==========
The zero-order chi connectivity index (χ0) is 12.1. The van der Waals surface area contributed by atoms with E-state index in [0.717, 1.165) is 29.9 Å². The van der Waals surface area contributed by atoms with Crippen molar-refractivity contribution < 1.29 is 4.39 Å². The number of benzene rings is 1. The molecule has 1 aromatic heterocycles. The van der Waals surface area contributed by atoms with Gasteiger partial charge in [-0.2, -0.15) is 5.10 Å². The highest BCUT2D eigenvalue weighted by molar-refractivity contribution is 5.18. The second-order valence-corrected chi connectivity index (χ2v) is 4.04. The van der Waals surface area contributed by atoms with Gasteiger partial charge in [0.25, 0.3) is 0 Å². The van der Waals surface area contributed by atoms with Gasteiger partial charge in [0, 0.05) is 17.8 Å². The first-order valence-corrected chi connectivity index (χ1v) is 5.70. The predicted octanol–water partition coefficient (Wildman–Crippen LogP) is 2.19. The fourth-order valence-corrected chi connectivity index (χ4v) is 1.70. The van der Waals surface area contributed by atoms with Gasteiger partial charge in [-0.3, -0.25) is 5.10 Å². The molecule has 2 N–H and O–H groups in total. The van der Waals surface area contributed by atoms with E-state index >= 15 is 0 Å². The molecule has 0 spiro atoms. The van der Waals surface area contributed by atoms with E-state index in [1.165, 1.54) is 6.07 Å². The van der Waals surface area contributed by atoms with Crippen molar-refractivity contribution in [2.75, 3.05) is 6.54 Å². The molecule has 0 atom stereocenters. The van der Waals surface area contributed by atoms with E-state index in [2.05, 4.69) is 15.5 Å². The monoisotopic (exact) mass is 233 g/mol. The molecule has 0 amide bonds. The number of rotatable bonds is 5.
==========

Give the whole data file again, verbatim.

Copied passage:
The zero-order chi connectivity index (χ0) is 12.1. The van der Waals surface area contributed by atoms with E-state index in [0.717, 1.165) is 29.9 Å². The van der Waals surface area contributed by atoms with Crippen molar-refractivity contribution < 1.29 is 4.39 Å². The number of benzene rings is 1. The molecule has 1 aromatic heterocycles. The van der Waals surface area contributed by atoms with Gasteiger partial charge in [-0.2, -0.15) is 5.10 Å². The highest BCUT2D eigenvalue weighted by molar-refractivity contribution is 5.18. The second-order valence-corrected chi connectivity index (χ2v) is 4.04. The van der Waals surface area contributed by atoms with Gasteiger partial charge in [0.25, 0.3) is 0 Å². The van der Waals surface area contributed by atoms with Gasteiger partial charge in [0, 0.05) is 17.8 Å². The first-order valence-corrected chi connectivity index (χ1v) is 5.70. The predicted octanol–water partition coefficient (Wildman–Crippen LogP) is 2.19. The fourth-order valence-corrected chi connectivity index (χ4v) is 1.70. The van der Waals surface area contributed by atoms with Gasteiger partial charge in [-0.3, -0.25) is 5.10 Å². The molecule has 2 N–H and O–H groups in total. The van der Waals surface area contributed by atoms with E-state index >= 15 is 0 Å². The molecule has 0 spiro atoms. The van der Waals surface area contributed by atoms with E-state index in [1.165, 1.54) is 6.07 Å². The van der Waals surface area contributed by atoms with Crippen molar-refractivity contribution in [2.75, 3.05) is 6.54 Å². The molecule has 0 atom stereocenters. The van der Waals surface area contributed by atoms with E-state index in [2.05, 4.69) is 15.5 Å². The monoisotopic (exact) mass is 233 g/mol. The molecule has 0 amide bonds. The number of rotatable bonds is 5.